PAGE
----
Tharypas: The Competent King of the Molossians in Epirus
Tharypas was king of the Molossians in Epirus from at least 429 B.C.E. to 385 B.C.E. He was the son of king Admetus (whom he succeeded; the same one who sheltered Themistocles), and Phthia I. The reign of Tharypas marks a long period of alliance between Epirus and Athens, with the additional purpose of checking the rising power of Macedon. He also broke the supremacy of the Chaonians in favor of his tribe, the Molossians, across Epirus.
Youth in Athens
Thucydides is the first to mention Tharypas when relating events of 429. At that time, Molossians, dominated by the Chaonians, sent an anti-Athenian expedition against Stratus, a settlement in Acarnania. The young (probably infant) Tharypas was present as the king of the Molossian or Molossian League. Tharypas was so young at that time that someone named Sabylintus, his guardian or regent, conducted the royal affairs. The expedition failed, which prompted a change in foreign policy among the Molossians and the beginning of the reduced power of the Chaonians.
After Chaonians failed under the walls of Stratus, the Molossians approached Athens as their ally, as opposed to Sparta. For this reason, they sent their young king Tharypas to Athens to receive an Athenian education and, more importantly, to seal the friendship with Athens. In Athens, young Tharypas must have been impressed by the Greek culture, science, and political structure. He soon befriended the Athenian elite.
Alliance with Epirus was also valuable for Athens, beyond just checking Macedonian power (at the time insignificant). Through Epirus, Athens could maintain its influence over the prosperous region of Thessaly, a land the Athenians had befriended in 433. As such, the Athenians welcomed Tharypas and took care of his education.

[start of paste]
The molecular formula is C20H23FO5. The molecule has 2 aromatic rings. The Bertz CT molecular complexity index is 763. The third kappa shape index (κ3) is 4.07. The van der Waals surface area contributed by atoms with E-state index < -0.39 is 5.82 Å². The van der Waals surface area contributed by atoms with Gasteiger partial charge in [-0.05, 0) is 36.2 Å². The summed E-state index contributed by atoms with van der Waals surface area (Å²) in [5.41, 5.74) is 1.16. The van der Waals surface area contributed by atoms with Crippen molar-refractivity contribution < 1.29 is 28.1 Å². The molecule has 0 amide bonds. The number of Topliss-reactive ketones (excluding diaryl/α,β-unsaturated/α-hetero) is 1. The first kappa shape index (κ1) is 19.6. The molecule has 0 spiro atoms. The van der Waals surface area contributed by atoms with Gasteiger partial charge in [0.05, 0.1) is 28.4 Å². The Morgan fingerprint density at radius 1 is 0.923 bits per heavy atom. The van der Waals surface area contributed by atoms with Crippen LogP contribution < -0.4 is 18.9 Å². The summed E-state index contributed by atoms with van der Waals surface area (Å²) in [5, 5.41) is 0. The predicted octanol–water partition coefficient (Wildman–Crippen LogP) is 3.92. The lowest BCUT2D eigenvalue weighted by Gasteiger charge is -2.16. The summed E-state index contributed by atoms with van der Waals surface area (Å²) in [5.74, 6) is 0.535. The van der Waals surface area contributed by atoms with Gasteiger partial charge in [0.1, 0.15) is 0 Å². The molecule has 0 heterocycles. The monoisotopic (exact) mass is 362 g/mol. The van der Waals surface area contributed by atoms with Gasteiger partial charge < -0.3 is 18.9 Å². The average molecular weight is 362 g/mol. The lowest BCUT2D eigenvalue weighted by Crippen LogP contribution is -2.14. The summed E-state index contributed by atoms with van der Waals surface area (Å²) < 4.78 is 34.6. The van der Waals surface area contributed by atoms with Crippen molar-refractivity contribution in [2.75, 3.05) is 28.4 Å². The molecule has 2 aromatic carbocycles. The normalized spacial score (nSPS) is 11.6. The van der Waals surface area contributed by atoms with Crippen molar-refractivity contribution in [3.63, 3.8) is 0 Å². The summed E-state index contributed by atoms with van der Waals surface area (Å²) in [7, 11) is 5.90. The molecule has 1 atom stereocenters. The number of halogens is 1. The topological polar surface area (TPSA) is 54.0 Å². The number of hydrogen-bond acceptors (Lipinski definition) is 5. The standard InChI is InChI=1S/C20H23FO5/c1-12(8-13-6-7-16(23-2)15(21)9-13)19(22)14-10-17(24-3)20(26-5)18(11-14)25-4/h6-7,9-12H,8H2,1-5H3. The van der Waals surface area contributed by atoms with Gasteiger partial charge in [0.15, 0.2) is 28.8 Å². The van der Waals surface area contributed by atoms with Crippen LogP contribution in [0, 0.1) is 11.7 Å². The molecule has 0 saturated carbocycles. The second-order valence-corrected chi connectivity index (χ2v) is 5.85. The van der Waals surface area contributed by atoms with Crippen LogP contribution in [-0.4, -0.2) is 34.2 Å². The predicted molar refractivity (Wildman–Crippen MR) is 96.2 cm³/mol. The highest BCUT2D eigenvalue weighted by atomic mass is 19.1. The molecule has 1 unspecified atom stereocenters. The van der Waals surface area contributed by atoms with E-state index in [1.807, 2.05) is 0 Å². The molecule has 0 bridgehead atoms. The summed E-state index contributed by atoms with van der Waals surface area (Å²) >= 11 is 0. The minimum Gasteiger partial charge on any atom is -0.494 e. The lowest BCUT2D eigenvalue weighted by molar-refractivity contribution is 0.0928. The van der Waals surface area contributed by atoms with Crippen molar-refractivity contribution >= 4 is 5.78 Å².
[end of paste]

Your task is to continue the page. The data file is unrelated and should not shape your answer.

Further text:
Launch of a Hellenization Process Across Epirus
When Tharypas returned to his homeland, he was determined to spread the Athenian and Hellenic way of life across his domain. He started a policy of Hellenisation by first reimagining the ancestral story of his people. At this time, Euripides, the famous playwright, published his tragedy, Andromache. It told the story of the widow of Hector and her vicissitudes after the fall of Troy, including her relationship with her new husband, Neoptolemus, son of Achilles. The initial plot likely did not mention any connection between Neoptolemus and the Molossians. Being in Athens, Tharypas and his Athenian friends could influence a small but meaningful addition to the story. Notably, after the play, Thetis proclaims how the child of Andromache and Neoptolemus would establish a line of kings that would reign over the Molossians, on and on in continuous prosperity.
The edited Andromache allowed Tharypas to claim an origin from Achilles and prove his Greekness. Soon, the Athenians granted the reformed Tharypas Athenian citizenship. Ties with Athen and the Hellenic world secured Tharypas a strong position as a ruler in Epirus. Tharypas made sure to promote his heroic and royal ancestry to his subjects. At his royal palace at Passaron, he invited Euripides to stage his Andromache.
Administration, Urbanization, & Commerce
Tharypas initiated other state-backed Hellenistic practices. He introduced Greek letters and language into the aristocratic circles and state administration. The ruler also financed construction projects that improved urbanization across Epirus (though very limited in reach). Urban centers were developed in Greek fashion and based on Greek layout and architecture. Investment focused on Passaron, the royal seat of the Molossian ruler.
In about 400, the Molossian League became the first state to mint its coins in Epirus. Following the pro-Athenian policy of Tharypas, the coins carried a weight equalling those of Attica. Such minting stimulated the internal economy and eased the commercial exchanges with Athens. The Athenians had, by now, replaced Corinthians as the biggest trading partner of the Epirot tribes.
The Closing Remarks
Tharypas ruled up until 389 or 385. Alcetas I, his only attested son, succeeded him on the throne. Despite geopolitical difficulties shaking his throne in Molossia, Alcetas never abandoned the pro-Athenian policy initiated by his father.